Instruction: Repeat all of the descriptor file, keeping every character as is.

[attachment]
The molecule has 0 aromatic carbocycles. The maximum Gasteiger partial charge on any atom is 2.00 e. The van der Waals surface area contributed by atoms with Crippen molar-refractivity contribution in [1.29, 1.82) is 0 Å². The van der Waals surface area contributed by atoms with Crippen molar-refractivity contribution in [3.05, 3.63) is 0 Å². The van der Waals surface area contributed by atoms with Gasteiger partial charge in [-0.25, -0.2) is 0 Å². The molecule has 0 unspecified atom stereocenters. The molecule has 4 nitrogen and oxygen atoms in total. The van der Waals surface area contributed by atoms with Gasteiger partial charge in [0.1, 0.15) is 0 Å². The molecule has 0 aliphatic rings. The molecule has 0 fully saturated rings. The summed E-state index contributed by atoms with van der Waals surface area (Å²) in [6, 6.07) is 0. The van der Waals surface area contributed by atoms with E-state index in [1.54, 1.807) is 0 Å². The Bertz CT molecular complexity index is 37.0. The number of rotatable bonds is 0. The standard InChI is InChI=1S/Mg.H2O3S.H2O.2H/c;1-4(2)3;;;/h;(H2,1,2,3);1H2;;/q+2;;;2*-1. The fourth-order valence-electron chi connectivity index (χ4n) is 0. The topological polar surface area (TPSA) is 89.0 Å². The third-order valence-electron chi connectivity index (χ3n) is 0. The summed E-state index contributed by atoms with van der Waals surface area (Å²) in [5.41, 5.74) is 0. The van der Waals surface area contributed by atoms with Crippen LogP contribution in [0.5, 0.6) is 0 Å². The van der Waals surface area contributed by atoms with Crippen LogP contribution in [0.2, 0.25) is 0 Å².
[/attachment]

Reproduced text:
The molecule has 0 aromatic carbocycles. The maximum Gasteiger partial charge on any atom is 2.00 e. The van der Waals surface area contributed by atoms with Crippen molar-refractivity contribution in [1.29, 1.82) is 0 Å². The van der Waals surface area contributed by atoms with Crippen molar-refractivity contribution in [3.05, 3.63) is 0 Å². The van der Waals surface area contributed by atoms with Gasteiger partial charge in [-0.25, -0.2) is 0 Å². The molecule has 0 unspecified atom stereocenters. The molecule has 4 nitrogen and oxygen atoms in total. The van der Waals surface area contributed by atoms with Gasteiger partial charge in [0.1, 0.15) is 0 Å². The molecule has 0 aliphatic rings. The molecule has 0 fully saturated rings. The summed E-state index contributed by atoms with van der Waals surface area (Å²) in [6, 6.07) is 0. The van der Waals surface area contributed by atoms with E-state index in [1.54, 1.807) is 0 Å². The Bertz CT molecular complexity index is 37.0. The number of rotatable bonds is 0. The standard InChI is InChI=1S/Mg.H2O3S.H2O.2H/c;1-4(2)3;;;/h;(H2,1,2,3);1H2;;/q+2;;;2*-1. The fourth-order valence-electron chi connectivity index (χ4n) is 0. The topological polar surface area (TPSA) is 89.0 Å². The third-order valence-electron chi connectivity index (χ3n) is 0. The summed E-state index contributed by atoms with van der Waals surface area (Å²) in [5.41, 5.74) is 0. The van der Waals surface area contributed by atoms with Crippen LogP contribution in [0.5, 0.6) is 0 Å². The van der Waals surface area contributed by atoms with Crippen LogP contribution in [0.2, 0.25) is 0 Å².